That night Jacob was more than likely just looking for a safe place to spend the night. Little did he know that was about to have a divine encounter with God.

Like many of us, he was not conscious of God’s presence in his life. Oh, he knew about God, he had worshiped with his dad – he even went through the hassle of stealing the birthright and blessing from his brother Esau. But he, like many of us, went about his everyday affairs largely unaware of the continuous presence of God in his life.

He lies down and has a dream in which God confirms his promise to him that he will indeed be fruitful and possess the land. But he adds something else, he says “I am with you and will watch over you wherever you go.” (Gen 28:15}

The psalmist shares his experience “How lovely is your dwelling place, O Lord of hosts! My soul longs, yes, faints for the courts of the Lord; my heart and flesh sing for joy to the living God.”  

“For a day in your courts is better than a thousand elsewhere. I would rather be a doorkeeper in the house of my God than dwell in the tents of wickedness.”

God’s presence is real, full of love, and completely transformational. It takes what was broken and brings healing. It takes what was lost and guides us to our rightful place. It satisfies the weary, brings light to the darkness, and pours out the refreshing rain of God’s love on the driest, deepest parts of the soul. 

The presence of God doesn’t equal to activities. Many people think, as long as we get busy enough with God, and organize many activities God is with us. When we get absorbed in them Jesus speaks to us  the same words she spoke to Martha. ‘Martha, Martha, you are worried and distracted by many things.’

Again, the presence of God doesn’t equal to miracles. When we hear that some miracles happening in some places, we rush to experience the presence of God there. The presence of God is a not in some miraculous things happening. The presence of God is about the person.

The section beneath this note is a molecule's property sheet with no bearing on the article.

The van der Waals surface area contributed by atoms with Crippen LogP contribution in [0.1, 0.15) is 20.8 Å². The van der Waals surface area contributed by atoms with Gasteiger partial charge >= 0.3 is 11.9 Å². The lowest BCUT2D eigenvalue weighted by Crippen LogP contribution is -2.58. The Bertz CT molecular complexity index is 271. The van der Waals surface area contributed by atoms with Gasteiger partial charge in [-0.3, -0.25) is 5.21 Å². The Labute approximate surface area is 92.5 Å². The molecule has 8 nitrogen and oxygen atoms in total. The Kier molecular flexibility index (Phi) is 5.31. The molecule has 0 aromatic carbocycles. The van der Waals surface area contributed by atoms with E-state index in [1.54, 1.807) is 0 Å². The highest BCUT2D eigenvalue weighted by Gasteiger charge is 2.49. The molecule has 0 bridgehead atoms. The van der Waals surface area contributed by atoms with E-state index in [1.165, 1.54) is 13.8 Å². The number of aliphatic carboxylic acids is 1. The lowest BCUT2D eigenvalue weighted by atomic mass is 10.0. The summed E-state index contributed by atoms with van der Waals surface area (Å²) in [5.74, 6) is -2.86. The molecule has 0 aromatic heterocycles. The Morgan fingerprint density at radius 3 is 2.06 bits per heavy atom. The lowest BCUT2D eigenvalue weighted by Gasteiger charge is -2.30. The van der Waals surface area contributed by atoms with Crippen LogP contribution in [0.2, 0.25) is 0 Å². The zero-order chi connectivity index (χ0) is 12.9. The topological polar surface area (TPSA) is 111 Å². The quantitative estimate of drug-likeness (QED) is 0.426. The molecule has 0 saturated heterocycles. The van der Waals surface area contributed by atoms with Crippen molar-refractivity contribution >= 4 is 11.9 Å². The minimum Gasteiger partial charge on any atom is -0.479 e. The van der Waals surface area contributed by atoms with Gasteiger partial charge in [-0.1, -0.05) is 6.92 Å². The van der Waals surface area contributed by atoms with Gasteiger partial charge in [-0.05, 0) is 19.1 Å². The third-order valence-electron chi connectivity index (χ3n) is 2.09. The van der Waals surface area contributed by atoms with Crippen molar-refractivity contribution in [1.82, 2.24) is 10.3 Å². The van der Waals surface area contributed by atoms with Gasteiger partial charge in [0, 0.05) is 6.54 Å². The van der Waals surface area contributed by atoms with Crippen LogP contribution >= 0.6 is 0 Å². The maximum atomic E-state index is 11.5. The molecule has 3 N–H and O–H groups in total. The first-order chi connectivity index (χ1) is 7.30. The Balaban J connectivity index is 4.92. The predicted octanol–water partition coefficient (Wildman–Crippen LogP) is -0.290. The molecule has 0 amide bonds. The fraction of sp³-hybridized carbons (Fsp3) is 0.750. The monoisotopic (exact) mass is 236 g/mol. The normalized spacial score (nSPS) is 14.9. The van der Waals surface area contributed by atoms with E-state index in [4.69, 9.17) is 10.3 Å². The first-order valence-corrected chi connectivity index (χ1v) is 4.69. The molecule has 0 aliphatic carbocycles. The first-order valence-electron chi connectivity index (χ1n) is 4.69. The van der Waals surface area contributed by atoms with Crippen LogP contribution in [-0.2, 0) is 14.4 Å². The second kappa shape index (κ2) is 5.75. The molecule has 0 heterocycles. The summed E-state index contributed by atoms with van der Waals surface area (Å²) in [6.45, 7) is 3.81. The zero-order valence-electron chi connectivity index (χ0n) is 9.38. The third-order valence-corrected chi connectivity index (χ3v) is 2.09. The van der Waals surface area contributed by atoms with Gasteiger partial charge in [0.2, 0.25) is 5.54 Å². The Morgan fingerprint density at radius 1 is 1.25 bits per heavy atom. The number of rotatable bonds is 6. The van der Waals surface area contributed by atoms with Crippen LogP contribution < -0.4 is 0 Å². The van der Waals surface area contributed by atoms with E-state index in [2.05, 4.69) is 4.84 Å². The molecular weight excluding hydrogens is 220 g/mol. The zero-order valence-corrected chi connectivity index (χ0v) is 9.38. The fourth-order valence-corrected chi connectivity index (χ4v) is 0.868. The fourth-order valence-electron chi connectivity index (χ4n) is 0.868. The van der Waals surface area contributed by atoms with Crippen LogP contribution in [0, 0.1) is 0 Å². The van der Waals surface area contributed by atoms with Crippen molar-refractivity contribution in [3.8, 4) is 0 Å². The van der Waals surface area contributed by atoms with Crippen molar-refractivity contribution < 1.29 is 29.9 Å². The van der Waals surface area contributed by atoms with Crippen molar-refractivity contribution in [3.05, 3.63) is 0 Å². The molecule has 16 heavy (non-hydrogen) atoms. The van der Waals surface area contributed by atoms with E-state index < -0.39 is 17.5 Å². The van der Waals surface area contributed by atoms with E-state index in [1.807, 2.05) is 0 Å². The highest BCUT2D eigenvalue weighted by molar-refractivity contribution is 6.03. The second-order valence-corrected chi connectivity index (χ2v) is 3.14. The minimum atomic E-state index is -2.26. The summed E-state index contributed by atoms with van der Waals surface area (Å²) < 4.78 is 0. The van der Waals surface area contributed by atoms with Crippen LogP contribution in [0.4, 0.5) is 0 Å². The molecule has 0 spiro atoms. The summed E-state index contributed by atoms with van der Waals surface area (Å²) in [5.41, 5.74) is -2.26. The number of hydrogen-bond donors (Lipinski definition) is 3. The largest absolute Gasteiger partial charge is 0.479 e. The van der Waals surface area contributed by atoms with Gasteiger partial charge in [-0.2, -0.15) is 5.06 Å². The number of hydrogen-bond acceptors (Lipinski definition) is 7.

See your world through the lens of gratitude. An easy way to celebrate His presence in your life is to find reasons to be grateful. Search for things to be thankful for throughout your day—even if they may seem small and silly at first. Maybe you snagged a great parking space at the store. Maybe you found the perfect birthday gift for a friend. Maybe you saw a child smiling at you. May be someone volunteered to extend a little help for you.


Seek His glory in the beauty of nature. “In his hand are the deep places of the earth: the strength of the hills is his also. The sea is his, and he made it: and his hands formed the dry land.” Psalm 95:4-5. 


Nature has its own spirit, it’s own quiet sense of majesty. Take time to celebrate the beauty of God’s wonders that are right outside your door. Whether you explore the wildness of the mountains or simply care for the houseplant on your windowsill, there’s grace to be found in every natural creation of God.


Search for His spirit in moments of stillness. The world rushes by so quickly. With everything from school and work to family and friends, it can often feel like you don’t have time to breathe and remember God—but it’s in those small, quiet moments that we feel Him the most. 


Above all Jesus is present here, in this church. Spend some time alone with Jesus in the silence of the Church. As Mary sat at His feet, Sit here with Jesus. You will feel him close to you. You will hear him talking to you. This experience will transform us into good human beings.